In my 18/03/20 profile of the Bengaluru-born, Mumbai-raised and Croydon-domiciled Shri Sriram, the electric bassist spoke of how his attitude to music could be summed up by the words “openness, absorption and development”. Croydon Composers Vol. 3, where the Drum the Bass man functions as multi-instrumentalist, mentor and executive producer, exemplifies the fruits of such an attitude.
The Croydon Composers project was set up by Shri’s wife Shirin in 2017 with a central emphasis on cross-cultural and cross-genre collaboration. Following a range of successful concerts and the two previous Croydon Composers albums, the latest volume is an inspiring response to the restrictions on performing caused by the present Covid-19 situation. With key support from further Croydon Composers partner Michael Fuller, it features 25 musicians from Croydon Composers Online and covers a remarkable range of material, as intelligently programmed as it is crisply and richly recorded.
For all the diversity of means and manner – which embrace the sacred and the profane, jazz and rap, ostinato groove and rubato reverie, love song and philosophical query, classical Indian vocal invocation and rhythm and BLM socio-political protest as tough as it is piquant – Croydon Composers Vol. 3 comes over as a flowing and fully integrated project.
This will come as no surprise to anyone who knows Shri’s 2015 award-winning Just A Vibration – where Indian classical and street music fuse with northern English brass-band traditions – or the more recent and similarly wide-ranging and well-received The Letter with, a.o., Tore Brunborg and Ben Castle (s), Arild Andersen (b) and Bugge Wesseltoft (kyb). Major force that he is here on bass, percussion and Indian flute (hear him drive the latter stages of the full-on, funky Mind Run Free!! with noted trombonist Dennis Rollins, or blend bowed Carnatic figures and a deep groove to complement Chaitra Joshi’s superb, soaring vocal on Let Me Fly Free) Shri is but one of many striking contributors to this cornucopia of multi-hued groove, reflection and – above all – life-enhancing affirmation.
Sample the Danny Thompson-like appeal of Bellatrix’s spacious bass foundation within the lilting folk-jazz ambience of the kora-caressed Dare You; the transition in Samageeta from the interplay of Prathap Ramachandra’s South Indian percussion and Roland Perrin’s atmospheric keyboard textures to some tasty pedal-point piano and subsequent, astutely judged forcefulness of rhythmic release from Perrin, the whole underpinned by Shri’s authoritative anchoring figures; or relish the blend of meditative inwardness and rocking release in the mix of Rajesh Raman’s vocal invocation and Marcus Cliffe’s bold electric guitar figures on The Hour Of Separation – the ringing, singing clarity of Cliffe’s lines recalling Stan Samole’s work on Don Cherry’s Asian-inflected Hear And Now of the late 1970s.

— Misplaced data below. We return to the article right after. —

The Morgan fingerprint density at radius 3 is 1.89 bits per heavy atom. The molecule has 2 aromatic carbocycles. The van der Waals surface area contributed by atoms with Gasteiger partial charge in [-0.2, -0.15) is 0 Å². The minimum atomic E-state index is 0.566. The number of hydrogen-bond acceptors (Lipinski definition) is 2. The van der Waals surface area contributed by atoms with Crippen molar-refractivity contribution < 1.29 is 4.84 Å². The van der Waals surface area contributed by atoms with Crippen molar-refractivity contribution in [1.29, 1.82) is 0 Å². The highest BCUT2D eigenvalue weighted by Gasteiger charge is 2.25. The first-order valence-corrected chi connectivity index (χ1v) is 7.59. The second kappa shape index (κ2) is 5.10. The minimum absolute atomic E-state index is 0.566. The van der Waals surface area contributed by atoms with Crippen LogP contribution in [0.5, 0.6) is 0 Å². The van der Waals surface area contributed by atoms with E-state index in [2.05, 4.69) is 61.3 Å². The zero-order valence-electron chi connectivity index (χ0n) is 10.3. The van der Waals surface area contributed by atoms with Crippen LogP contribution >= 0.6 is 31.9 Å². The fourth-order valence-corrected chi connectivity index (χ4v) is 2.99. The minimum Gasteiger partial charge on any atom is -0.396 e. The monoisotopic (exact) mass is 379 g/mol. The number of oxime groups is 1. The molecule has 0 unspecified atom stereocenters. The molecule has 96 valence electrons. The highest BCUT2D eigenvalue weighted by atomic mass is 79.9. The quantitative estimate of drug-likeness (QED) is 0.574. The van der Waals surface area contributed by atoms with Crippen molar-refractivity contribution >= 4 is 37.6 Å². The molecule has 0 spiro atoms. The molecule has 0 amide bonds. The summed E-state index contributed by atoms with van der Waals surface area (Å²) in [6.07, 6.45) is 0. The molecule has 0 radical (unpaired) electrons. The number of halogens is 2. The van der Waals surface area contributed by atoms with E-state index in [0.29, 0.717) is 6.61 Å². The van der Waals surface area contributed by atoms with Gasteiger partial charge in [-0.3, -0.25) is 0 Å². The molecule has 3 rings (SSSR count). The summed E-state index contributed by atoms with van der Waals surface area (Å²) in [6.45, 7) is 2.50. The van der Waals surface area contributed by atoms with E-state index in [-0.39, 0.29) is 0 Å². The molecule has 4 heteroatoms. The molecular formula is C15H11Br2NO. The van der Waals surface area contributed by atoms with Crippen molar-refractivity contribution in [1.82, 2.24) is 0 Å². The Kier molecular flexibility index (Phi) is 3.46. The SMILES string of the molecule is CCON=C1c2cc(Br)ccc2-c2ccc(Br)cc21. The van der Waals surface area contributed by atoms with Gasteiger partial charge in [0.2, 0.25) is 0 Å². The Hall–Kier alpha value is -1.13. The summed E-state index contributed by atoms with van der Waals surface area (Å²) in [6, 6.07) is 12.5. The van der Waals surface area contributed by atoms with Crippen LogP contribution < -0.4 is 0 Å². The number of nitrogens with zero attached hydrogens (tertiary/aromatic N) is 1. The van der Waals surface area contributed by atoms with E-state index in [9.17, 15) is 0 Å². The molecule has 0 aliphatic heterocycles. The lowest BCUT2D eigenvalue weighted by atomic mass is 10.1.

If you warm to such culture-bridging work by Cherry, including his surpassing Sangam (Meeting/Confluence) with Latif Khan (pc) – or if you have enjoyed John McLaughlin’s latest (and excellent) album Is That So? with Shankar Mahadevan (v) and Zakir Hussain (pc) – then Croydon Composers Vol. 3 is for you. Fabulous stuff.
(1) Gimme Your Blessing; (2) I Dream; (3) Dare You; (4) Mind Run Free!!; (5) The Hour Of Separation; (6) Breathe; (7) Rules Of The Game; (8) Samageeta; (9) Let Me Fly Free; (10) Can We Find A Truth; (11) All We Need (52.31)
(1) Callum Rose (v); Issa Mbaye ( Senegalese v, pc). (2) Adam Prescott (production); Prachi Ranade (v); Shri Sriram (f). (3) Bellatrix (b, v); Tunde Jegede (kora, clo); Sara Hirole (v); Sriram (pc). (4) Sriram (elb, pc, f); Dennis Rollins (tb, kyb). (5) Marcus Cliffe (elg, production); Rajesh Raman (v). (6) Adam Scrimshire (kyb, elb, production); Sheema Mukherjee (sit); Tubby Boy (v); Sriram (pc). (7) Amen Noir (v); Tone O (kyb, production); Raman (v); Sriram (elb). (8) Roland Perrin (p, kyb); Prathap Ramachandra (S Indian pc); Sriram (elb). (9) Chaitra Joshi (v); Sriram (elb, production). (10) Florence Sabeva (kyb); Dede Davi (v); Preetha Narayanan (vn); Sriram (elb). (11) Silvatone (v, production); Rihab Azar (oud); Lucinda Drayton (v). Executive producer: Sriram. London, 2020.